which it refused to accept. It made it underAt the death of Said Pasha, his successor stood that it preferred the execution of the origiIsmail declared, on entering office, before the nal contract, and the continuation of the work as representatives of the foreign nations, that he already begun, to any kind of indemnity, but that, had no other wish than to carry out faithfully at the same time, it would respect the decision of the agreements of his predecessor toward the the Emperor. The committee, in its report, proSuez Canal Company, and consequently work- posed to indemnify the company in the following men continued to be sent to the ground, receiv- manner : ing in accordance with the above-mentioned decree a daily pay greater than that given to work- 1. For the cession of the fresh. men on private estates in Egypt, their ration of water canal ; this figure was estimated bread, vegetables, water, etc. A circular from from the exact expenses of the com
pany, as made out by M. Voisin Bey,
enterprise, were mistaken in their calculations in Director-General of the works...... 10,000,000 frs. estimating at 200,000,000 francs the cost of the 2. The ceding back 60,000 hectares
canal. They were, on the contrary, exactly right, arable land bordering the fresh-water
and this estimate would not have been exceeded canal......
were it not for the delays and the difficulties oc3. Loss occasioned by removing
casioned for several years by the policy of Lord the workmen.......
Palmerston. 4. Loss of time to the company by
The sums honestly acquired by the company changing the kind of labor-minimum
beyond the 200,000,000 francs are as follows, estimate...
and equal the capital it acquired from these sacTotal indemnity....
84,000,000 frs. rifices : Later on the Viceroy, wishing to acquire the
SUPPLEMENTARY CAPITAL. property of Ouady, bought it of the company at 1. Indemnity from the decision public auction, from the succession of the late of Napoleon III......
84,000,000 frs. Viceroy, Abbas Pasha, and was very well satis- 2. Sale of Ouady...
10,000,000 fied at the moderate terms of the company, who
3. Bonds placed by the company accepted the price of 10,000,000 francs for a piece in France to make up for the loss of land of ten thousand hectares that he had cul- and delays caused by politics, which tivated, and which was already partly let out on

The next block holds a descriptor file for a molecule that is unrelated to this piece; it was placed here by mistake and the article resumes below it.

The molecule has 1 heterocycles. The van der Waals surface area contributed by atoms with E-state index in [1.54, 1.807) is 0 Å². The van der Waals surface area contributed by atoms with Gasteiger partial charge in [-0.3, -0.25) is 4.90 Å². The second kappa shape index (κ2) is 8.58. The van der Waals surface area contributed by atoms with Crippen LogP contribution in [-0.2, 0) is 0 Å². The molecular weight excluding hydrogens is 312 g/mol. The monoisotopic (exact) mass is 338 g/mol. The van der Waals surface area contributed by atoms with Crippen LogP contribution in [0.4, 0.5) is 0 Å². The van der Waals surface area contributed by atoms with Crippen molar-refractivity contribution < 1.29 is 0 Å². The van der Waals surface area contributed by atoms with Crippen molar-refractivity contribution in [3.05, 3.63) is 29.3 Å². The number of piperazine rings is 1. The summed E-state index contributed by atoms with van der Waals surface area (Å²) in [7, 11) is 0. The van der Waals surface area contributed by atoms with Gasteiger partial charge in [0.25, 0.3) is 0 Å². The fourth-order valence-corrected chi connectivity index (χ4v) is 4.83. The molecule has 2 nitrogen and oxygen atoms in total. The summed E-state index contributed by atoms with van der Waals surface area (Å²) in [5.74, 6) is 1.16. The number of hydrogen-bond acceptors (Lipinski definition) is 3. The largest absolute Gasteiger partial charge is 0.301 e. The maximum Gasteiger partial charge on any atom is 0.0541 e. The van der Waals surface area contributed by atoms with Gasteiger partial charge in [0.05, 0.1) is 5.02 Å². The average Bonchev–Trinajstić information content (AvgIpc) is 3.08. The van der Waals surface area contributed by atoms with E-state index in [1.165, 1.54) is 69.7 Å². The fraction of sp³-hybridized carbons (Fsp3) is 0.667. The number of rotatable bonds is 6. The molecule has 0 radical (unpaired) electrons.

could not be entirely estimated in
the arbitration...... rent at a yearly sum of 850,000 francs.
100,000,000“ Such is the exact recital of the financial rela- quire the freehold of Port Said, the
4. The Viceroy, wishing to actions of the company to the Egyptian Govern- large buildings and property of the ment. Now, when Judge Morgan pretends that company at Cairo and Damietta, as the Suez Canal Company has ruined Egypt, it well as all the buildings along the can be said, in reply, that it is the canal that has canal from Port Said to Suez, the given to Egypt the credit it never had before, and telegraphs and the posts on the line, that later it made a bad use of this credit. It is and the small canals for irrigation, enough to compare the state of Egypt in 1854 for which the company paid a rent with its present condition.
of five per cent., offered for it all... 30,000,000 It is another error to suppose that formerly
200,000,000 Egypt had the carrying trade of the Indies and
424,000,000 frs. China, which entirely was done by the Cape of Good Hope until the opening of the canal, as the The difference between this sum and that of railroad only went from Alexandria to Cairo. As 457,000,000 which represents the actual cost of regards this railroad, when opened through to the canal with the interest paid to stockholders, Suez a few years before the completion of the comes from the interest on the money belonging canal, its business has since that time increased to the company and invested by it during the tenfold, and to-day it is considered as one of the execution of the work. best assets of the Egyptian creditors.
It must also be noted that the 30,000,000 What has burdened the finances of Egypt is, francs above mentioned (4) did not come out I repeat, the abuse of the credit given by the of the Egyptian Treasury, the Viceroy having canal. This abuse was not occasioned to pay given to the public for this sum the coupons cut the expenses of the canal, which, on the contrary, off his bonds up to the year 1895. have brought into the Egyptian Treasury, first, If the Egyptian finances have been burdened, the interest at five per cent. on its stock, from the if a liquidation has recently become necessary formation of the company in 1858 down to the which would satisfy the creditors, the cause of present time; second, the fifteen per cent. stipu- this deficit will be found in the large sums sent lated in the act of concession from the net prof- to Constantinople, besides the annual tribute, its of the company, which fifteen per cent. was during the war between Turkey and Russia ; in pledged by the Viceroy to the Credit Foncier of the sad war between Egypt and Abyssinia ; in France, and was paid into that company for the the multiplication of railroads and telegraphs account of the Egyptian Government, in a lump and irrigating canals all through Egypt as far as sum of 1,631,000 francs; and this fifteen per cent. Soudan; in the fortunate but expensive submiswas demanded of the Egyptian Government by sion of the people bordering the Nile as far as the different groups of creditors, but with it was paid equator, and their freedom from slavery; in the the syndicate, called that of the hundred and five establishment of large sugar-factories in Upper millions.
Egypt, which have cost more than 100,000,000 Judge Morgan pretends that the great Eu- francs, but which will later be remunerative ; ropean engineers, the authors of the Suez Canal in a great number of palaces and public edi